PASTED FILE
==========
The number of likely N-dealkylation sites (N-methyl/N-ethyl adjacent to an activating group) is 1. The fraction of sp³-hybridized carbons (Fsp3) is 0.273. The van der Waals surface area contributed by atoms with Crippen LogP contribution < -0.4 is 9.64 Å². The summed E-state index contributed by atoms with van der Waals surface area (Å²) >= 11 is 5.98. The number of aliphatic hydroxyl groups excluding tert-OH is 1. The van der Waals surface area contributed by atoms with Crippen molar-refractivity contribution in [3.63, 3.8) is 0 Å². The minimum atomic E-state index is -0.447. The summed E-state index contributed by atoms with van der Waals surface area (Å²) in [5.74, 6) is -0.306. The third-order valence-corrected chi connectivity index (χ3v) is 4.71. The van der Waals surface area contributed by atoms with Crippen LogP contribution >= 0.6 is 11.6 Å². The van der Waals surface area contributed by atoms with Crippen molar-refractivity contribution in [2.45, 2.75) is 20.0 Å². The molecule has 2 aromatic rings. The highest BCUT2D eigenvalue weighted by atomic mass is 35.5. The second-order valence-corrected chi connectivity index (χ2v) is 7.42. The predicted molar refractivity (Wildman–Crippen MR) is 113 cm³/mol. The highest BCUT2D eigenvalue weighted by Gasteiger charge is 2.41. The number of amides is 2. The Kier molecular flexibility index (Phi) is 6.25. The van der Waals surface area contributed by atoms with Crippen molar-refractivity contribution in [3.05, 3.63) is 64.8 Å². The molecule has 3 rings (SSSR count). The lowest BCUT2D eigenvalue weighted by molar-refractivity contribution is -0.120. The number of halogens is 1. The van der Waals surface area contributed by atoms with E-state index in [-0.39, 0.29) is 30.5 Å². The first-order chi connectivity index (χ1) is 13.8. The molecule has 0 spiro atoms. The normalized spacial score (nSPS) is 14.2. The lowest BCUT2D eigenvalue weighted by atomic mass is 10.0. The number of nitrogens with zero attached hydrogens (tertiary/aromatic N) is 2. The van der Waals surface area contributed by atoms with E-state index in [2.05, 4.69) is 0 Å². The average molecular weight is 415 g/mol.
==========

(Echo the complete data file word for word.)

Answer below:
The number of likely N-dealkylation sites (N-methyl/N-ethyl adjacent to an activating group) is 1. The fraction of sp³-hybridized carbons (Fsp3) is 0.273. The van der Waals surface area contributed by atoms with Crippen LogP contribution < -0.4 is 9.64 Å². The summed E-state index contributed by atoms with van der Waals surface area (Å²) >= 11 is 5.98. The number of aliphatic hydroxyl groups excluding tert-OH is 1. The van der Waals surface area contributed by atoms with Crippen molar-refractivity contribution in [3.63, 3.8) is 0 Å². The minimum atomic E-state index is -0.447. The summed E-state index contributed by atoms with van der Waals surface area (Å²) in [5.74, 6) is -0.306. The third-order valence-corrected chi connectivity index (χ3v) is 4.71. The van der Waals surface area contributed by atoms with Crippen LogP contribution >= 0.6 is 11.6 Å². The van der Waals surface area contributed by atoms with Crippen molar-refractivity contribution in [2.45, 2.75) is 20.0 Å². The molecule has 2 aromatic rings. The highest BCUT2D eigenvalue weighted by atomic mass is 35.5. The second-order valence-corrected chi connectivity index (χ2v) is 7.42. The predicted molar refractivity (Wildman–Crippen MR) is 113 cm³/mol. The highest BCUT2D eigenvalue weighted by Gasteiger charge is 2.41. The number of amides is 2. The Kier molecular flexibility index (Phi) is 6.25. The van der Waals surface area contributed by atoms with Crippen molar-refractivity contribution in [3.05, 3.63) is 64.8 Å². The molecule has 3 rings (SSSR count). The lowest BCUT2D eigenvalue weighted by molar-refractivity contribution is -0.120. The number of halogens is 1. The van der Waals surface area contributed by atoms with E-state index in [-0.39, 0.29) is 30.5 Å². The first-order chi connectivity index (χ1) is 13.8. The molecule has 0 spiro atoms. The normalized spacial score (nSPS) is 14.2. The lowest BCUT2D eigenvalue weighted by atomic mass is 10.0. The number of nitrogens with zero attached hydrogens (tertiary/aromatic N) is 2. The van der Waals surface area contributed by atoms with E-state index in [2.05, 4.69) is 0 Å². The average molecular weight is 415 g/mol.